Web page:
Baku can assume its place alongside Bordeaux, Toulouse, Paris and Lille in Welsh hearts. A fabulous win should assume famous proportions as it puts Wales on the brink of another sortie into the knockout stages of the European Championships and leaves Turkey at risk of an early exit.
A team tipped as dark horses have instead been disappointments so far while Wales seem intent on rewinding the clock to Euro 2016. Gareth Bale and Aaron Ramsey, the faces of their surge then, provided the inspiration again. Ramsey scored the opener and Bale set up both goals, with Connor Roberts sealing victory in the 95th minute, Wales, who were superb, now have four points.
Each spurned chances but their afternoons were still glorious successes. Bale mustered everything but the goal as his drought in his country’s colours extended into a 13th game but he earned two assists. He won a penalty, when caught by Zeki Celik, only to sky it. He almost scored a minute later, charging down goalkeeper Ugurcan Cakir’s clearance and seeing his block fly agonisingly close. Redemption for the wayward spot kick came in injury time when his solo run led to the right-back Roberts slotting home.
Bale was a history maker, the first Wales player to assist at two major championships and Ramsey another, the first two score at two; five years ago, Ramsey tended to supply Bale but the breakthrough was a role reversal Wales could enjoy.
Named in the team of the tournament in 2016 – and Wales can still wonder what might have happened were he not suspended for the semi-final – Ramsey was altogether quieter in the opener against Switzerland. But caretaker manager Robert Page's 4-2-3-1 formation was designed with him in mind. Wales retained the same shape and personnel from Saturday but produced a much more dominant performance. Ramsey was terrific.
Few midfielders get into goalscoring positions as often and the master of late runs made it third time lucky as Wales’ resident superstars kept combining. Twice Ramsey sprang Turkey’s offside trap and twice Bale pierced their defence with passes. Yet Cakir made a fine save from the midfielder’s first shot; his second was blazed over the bar.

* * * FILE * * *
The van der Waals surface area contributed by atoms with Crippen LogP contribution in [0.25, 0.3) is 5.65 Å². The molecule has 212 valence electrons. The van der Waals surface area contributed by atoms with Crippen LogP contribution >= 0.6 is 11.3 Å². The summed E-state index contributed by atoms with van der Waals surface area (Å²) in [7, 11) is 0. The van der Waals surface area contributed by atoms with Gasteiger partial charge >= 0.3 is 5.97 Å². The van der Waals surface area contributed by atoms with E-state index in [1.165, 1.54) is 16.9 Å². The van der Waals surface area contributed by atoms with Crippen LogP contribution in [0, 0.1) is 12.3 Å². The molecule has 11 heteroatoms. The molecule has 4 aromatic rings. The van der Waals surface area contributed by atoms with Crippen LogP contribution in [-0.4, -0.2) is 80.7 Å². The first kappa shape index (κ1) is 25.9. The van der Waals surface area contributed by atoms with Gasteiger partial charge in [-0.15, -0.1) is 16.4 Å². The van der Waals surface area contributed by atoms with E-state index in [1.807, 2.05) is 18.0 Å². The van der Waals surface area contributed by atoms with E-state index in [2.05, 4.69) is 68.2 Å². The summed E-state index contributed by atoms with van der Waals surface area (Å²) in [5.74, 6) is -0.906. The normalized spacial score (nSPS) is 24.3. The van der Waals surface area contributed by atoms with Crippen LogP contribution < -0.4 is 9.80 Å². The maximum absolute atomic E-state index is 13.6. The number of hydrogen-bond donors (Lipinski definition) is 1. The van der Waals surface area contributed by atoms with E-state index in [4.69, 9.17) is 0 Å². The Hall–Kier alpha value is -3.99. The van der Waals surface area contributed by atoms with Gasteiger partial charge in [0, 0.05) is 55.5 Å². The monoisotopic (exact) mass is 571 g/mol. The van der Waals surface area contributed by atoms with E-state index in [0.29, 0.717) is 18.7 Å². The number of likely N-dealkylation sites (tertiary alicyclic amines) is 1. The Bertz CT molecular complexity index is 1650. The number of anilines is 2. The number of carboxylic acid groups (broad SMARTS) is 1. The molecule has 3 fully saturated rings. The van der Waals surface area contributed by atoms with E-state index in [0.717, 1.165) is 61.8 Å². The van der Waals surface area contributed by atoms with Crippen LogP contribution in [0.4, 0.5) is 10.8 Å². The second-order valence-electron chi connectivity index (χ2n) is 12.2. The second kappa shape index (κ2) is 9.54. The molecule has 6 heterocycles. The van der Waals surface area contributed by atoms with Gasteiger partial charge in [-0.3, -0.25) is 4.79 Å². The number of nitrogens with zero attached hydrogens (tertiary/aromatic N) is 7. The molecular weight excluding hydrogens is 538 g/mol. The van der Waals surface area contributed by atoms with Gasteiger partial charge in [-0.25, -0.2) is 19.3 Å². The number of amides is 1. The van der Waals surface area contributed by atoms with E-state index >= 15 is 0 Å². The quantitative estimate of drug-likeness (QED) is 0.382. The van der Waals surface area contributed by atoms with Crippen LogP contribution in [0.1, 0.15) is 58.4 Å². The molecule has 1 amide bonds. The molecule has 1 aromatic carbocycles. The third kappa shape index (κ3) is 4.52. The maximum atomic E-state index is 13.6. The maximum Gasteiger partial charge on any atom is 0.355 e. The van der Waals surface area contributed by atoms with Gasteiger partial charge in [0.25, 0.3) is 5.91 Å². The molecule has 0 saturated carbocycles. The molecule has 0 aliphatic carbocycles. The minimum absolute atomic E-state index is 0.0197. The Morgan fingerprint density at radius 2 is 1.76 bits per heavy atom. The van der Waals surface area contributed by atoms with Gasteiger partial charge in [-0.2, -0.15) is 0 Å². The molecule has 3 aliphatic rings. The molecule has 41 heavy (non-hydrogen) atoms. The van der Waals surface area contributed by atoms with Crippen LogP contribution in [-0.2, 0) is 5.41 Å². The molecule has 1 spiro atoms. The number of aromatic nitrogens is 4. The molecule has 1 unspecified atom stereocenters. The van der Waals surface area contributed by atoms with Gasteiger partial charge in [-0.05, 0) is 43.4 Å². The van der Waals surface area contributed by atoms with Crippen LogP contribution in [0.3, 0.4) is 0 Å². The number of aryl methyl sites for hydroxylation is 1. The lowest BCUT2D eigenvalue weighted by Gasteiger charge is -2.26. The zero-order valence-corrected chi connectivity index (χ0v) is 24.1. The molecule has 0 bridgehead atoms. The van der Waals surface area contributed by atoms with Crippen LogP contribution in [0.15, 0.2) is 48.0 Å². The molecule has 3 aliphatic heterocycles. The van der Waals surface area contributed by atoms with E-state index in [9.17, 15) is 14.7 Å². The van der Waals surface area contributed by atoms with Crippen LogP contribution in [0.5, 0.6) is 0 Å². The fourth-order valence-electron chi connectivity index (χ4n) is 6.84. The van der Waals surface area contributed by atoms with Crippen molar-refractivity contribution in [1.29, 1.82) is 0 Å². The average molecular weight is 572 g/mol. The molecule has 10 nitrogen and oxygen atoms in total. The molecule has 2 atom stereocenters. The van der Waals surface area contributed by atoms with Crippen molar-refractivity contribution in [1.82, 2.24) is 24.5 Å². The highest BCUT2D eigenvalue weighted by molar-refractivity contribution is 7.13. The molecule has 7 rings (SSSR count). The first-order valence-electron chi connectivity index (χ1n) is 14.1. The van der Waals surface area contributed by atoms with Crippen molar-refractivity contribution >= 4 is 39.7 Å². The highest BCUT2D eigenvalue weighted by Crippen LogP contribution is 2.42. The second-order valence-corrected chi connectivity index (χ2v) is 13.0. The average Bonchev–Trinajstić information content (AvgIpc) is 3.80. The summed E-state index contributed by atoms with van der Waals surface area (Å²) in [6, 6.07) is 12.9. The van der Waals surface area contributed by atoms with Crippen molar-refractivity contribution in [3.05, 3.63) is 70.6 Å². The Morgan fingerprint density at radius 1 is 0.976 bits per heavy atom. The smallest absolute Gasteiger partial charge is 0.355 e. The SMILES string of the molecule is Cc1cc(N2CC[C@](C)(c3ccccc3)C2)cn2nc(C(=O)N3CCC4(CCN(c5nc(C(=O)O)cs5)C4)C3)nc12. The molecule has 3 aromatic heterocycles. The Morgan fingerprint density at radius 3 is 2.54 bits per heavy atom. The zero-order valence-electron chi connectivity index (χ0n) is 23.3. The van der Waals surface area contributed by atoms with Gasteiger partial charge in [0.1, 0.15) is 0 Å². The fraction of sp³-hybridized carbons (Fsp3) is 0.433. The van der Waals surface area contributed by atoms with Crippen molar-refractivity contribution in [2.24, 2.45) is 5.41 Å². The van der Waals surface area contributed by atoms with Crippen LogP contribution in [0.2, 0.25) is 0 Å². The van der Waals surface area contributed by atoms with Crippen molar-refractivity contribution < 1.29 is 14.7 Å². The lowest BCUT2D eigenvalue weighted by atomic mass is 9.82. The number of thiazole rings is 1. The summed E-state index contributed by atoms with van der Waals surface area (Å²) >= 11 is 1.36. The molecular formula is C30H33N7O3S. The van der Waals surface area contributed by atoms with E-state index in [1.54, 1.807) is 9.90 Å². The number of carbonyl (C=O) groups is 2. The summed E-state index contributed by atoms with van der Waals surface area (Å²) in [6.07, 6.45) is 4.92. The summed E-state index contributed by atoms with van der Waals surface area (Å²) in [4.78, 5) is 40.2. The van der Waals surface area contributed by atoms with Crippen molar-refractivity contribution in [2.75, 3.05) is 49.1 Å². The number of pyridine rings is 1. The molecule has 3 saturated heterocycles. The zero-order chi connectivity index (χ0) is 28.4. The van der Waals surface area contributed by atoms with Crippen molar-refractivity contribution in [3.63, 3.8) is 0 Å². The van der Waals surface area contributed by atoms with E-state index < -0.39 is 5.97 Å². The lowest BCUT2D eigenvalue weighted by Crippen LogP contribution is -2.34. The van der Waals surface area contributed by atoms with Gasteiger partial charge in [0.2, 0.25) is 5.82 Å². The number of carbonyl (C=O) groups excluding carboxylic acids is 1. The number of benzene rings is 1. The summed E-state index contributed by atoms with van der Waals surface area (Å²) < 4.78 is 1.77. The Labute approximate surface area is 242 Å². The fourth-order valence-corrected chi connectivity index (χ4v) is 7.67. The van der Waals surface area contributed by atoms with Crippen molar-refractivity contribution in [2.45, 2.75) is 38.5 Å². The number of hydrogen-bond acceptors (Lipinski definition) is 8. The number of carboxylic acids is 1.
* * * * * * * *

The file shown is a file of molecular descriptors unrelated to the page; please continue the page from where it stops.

There were two marked differences with the Juventus man’s third opportunity: the Real Madrid winger took the aerial route, chipping a pass over Turkey’s back four, and, more importantly, Ramsey delivered the finish, angling a shot in.
Ramsey had a second-half shot saved – Roberts was the provider this time – and Bale a header repelled by Cakir while Wales prospered because of a front four with very different attributes. Daniel James lent searing pace and a willingness to run at Turkey, Kieffer Moore a huge presence.
He headed a James cross over the bar while Caglar Soyuncu was twice required to come to Turkey’s rescue, blocking from Moore and making a last-ditch challenge on Bale.
Wales' menacing attacking was allied with defiant defending – including a brilliant Ramsey challenge in his own box – which was made all the more significant while they lacked a second goal. If the thought was that Turkey had to improve after Friday's 3-0 defeat to Italy, Senol Gunes' dissatisfaction with the first-half performance was apparent in a double substitution.
Before then, Turkey’s only real threat stemmed from set-pieces but Joe Morrell was required to make two goal-line clearances in as many minutes, denying first Kaan Ayhan and then Soyuncu. From second-half corners, the veteran Burak Yilmaz volleyed over and Danny Ward made a wonderful save from Merih Demiral’s header.
Until Roberts struck, it made for a tense ending, Baku’s proximity to Turkey rendering it almost a home game for Gunes’ side. It rendered Wales’ win all the better.